Photo: University of Missouri
Farms in the Midwest have been hit by a drought and heatwave. The extreme weather has caused corn crops to wilt or significantly shrink in size.In some cases, farmers have given up hope and are mowing down their fields and using what corn they have as cattle field. Soybean plants are also showing signs of distress.
50 five per cent of the continental U.S. was in a moderate to extreme drought by the end of June according to the National Oceanic and Atmospheric Administration. The drought is now covering the widest land expanse since 1956.
We put together images of the impact this drought has had on crops around the country.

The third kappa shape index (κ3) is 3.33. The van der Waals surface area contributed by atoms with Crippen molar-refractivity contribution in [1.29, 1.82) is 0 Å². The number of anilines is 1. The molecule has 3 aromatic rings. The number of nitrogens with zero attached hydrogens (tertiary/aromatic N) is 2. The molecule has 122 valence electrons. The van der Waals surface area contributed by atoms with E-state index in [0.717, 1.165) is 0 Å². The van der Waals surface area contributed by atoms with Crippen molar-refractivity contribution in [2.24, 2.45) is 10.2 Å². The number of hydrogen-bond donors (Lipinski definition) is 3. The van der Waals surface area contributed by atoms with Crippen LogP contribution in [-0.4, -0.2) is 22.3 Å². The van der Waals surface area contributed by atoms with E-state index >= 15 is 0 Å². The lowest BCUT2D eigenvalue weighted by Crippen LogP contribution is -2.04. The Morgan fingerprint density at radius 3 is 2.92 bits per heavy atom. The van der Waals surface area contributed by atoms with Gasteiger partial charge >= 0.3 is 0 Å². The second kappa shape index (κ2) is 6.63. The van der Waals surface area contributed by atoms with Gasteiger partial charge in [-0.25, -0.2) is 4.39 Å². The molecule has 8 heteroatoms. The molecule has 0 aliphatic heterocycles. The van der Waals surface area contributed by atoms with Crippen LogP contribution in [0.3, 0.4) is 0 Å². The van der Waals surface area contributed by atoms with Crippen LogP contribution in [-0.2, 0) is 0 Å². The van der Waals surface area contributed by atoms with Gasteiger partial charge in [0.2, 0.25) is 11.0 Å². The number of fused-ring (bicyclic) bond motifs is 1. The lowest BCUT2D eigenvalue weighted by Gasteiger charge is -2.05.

David Grant compares how large a corn ear from one of his farm's plants should be to what is currently produced in Boone County, Missouri. The crop's growth was stunted by severe heat and drought
Farmers have given up hope for a corn crop and are mowing their fields and using the plants for livestock feed
An empty dock sits at the bottom of a dry cover at Morse Reservoir in Noblesville, Indiana. The reservoir is down 6 feet from normal levels
Counties across Missouri met the minimum threshold of 30 per cent of estimated yield damage of a single crop
Farm workers walk past an irrigated soybean field in Arkansas. The U.S. Agricultural Dept. granted a disaster declaration most counties because of the drought
16 counties spread across southern Illinois are already experiencing an extreme or exceptional drought
Officials say Illinois needs to to get at least six inches of rain, as well as several rains in a row to see any change
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